I’ve been watching a lot of Bob the Builder. My son loves anything with wheels. I’m a fan of British accents. The show works for both of us. One thing the show does very well is that it explains the importance of having the right tools for the job you’re doing. It’s common sense, but I still love that they explain the role each machine plays in completing the larger task.
Querying can be that simple too. Learn the process, bring the right tools, do your best work. So without diving too deep into the actual writing of a query, here are ten useful tools that you can consider taking with you on to the job site when querying your manuscript:
- A finished manuscript – I’ve broken this rule myself. Don’t make the same mistake. Have a completed manuscript before you begin the querying process. It makes writing an effective query easier and it’s a requirement for 99% of agents.
- BetaBooks – This is an actual tool for organizing your beta readers that’s growing in popularity (https://betabooks.co). I can’t emphasize how important beta readers, sensitivity readers, and/or a writing group can be to polishing your manuscript.
- An organized list of relevant agents – Key word: relevant. Make sure these agents actually represent your genre—and that they’re still alive? I kept my organized list in Excel and used color coordinated groupings for agents I’d actively queried, been rejected by, or who had engaged with me with requests. Use this however you like, but it’s a great way to keep up with what can become a messy inbox.
- A completed synopsis – Interested agents—and eventually editors—will request this. There are plenty of handy guides out there. My one suggestion is to complete this ahead of time, rather than trying to slug through it after an agent has requested. It relieves the stress of trying to complete the task in a deadline-like fashion.
- Separate Documents for Sample Pages – I had three documents—the first 10 pages, 25 pages, and 50 pages. Saving them as distinct files simplified everything. If an agent made a request, the file was ready. No unnecessary hustling to cut and paste pages every time.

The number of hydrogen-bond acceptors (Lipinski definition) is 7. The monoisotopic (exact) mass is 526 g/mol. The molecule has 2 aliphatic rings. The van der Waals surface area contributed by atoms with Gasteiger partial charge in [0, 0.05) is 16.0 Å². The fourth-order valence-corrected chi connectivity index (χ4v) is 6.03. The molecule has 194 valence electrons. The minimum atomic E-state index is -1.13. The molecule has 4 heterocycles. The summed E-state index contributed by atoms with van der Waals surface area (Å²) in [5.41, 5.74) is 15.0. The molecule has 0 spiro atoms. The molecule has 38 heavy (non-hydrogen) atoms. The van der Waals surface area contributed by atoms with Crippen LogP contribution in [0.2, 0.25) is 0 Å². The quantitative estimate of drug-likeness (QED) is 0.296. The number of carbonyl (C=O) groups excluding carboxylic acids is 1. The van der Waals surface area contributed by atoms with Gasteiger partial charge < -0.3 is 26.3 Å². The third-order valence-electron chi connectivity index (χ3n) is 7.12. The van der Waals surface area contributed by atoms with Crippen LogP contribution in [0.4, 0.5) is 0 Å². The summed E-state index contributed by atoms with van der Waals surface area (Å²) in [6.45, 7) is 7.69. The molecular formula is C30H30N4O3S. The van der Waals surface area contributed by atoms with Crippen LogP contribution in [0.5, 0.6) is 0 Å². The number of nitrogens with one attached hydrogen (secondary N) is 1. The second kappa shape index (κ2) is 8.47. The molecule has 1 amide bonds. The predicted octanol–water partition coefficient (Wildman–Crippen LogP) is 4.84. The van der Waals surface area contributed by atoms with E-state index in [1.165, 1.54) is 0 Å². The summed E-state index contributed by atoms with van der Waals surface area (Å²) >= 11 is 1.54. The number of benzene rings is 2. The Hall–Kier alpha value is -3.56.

- Twitter – It’s hard to deny the resources that now exist on social media. Agents are tweeting about their favorite books. They’re using #MSWL for specific requests. Pitch contests and industry conversations are unfolding. It’s a very useful tool that can provide temperature checks for you during the process.
- A landing page – Interested agents will check you out. They’ll flip through a Twitter feed or a Facebook page. I’m not saying you need to have an active blog with new posts every single day, but having some kind of landing page that gives a glimpse of you—a potential client—can be beneficial.
- Multiple Editions of Your Query Letter – I’m a big fan of querying in waves. You might have a stunning book paired up with a bad pitch. Why waste your chance with every agent on the same exact letter? For Nyxia, I sent out an initial query to ten agents. That version got zero requests. Clearly it wasn’t working. All I did was remix that first query and take a different angle to the story. The result? 18 full manuscript requests and 8 offers of representation. I’m glad I didn’t keep sending out the first “test” version.
- A list of questions to ask agents – Let’s say the call happens. Again, rather than scrambling to try and come up with questions you should ask your potential agent, go ahead and search before querying. Come up with a solid list of things you should ask and have that document waiting for you when the time comes.
- Chocolate – Because.
Now that you have a few extra tools, I hope you feel comfortable enough to walk into the querying process with confidence. Having the right tools doesn’t mean everything will go exactly as planned. In every episode of Bob the Builder, something breaks or falls or goes missing. I love how the crew always takes a deep breath, remembers what tools are needed to get the job done, and goes back to work.
You can do the same. Good luck!
(Oh, and maybe wait until after the holidays?!)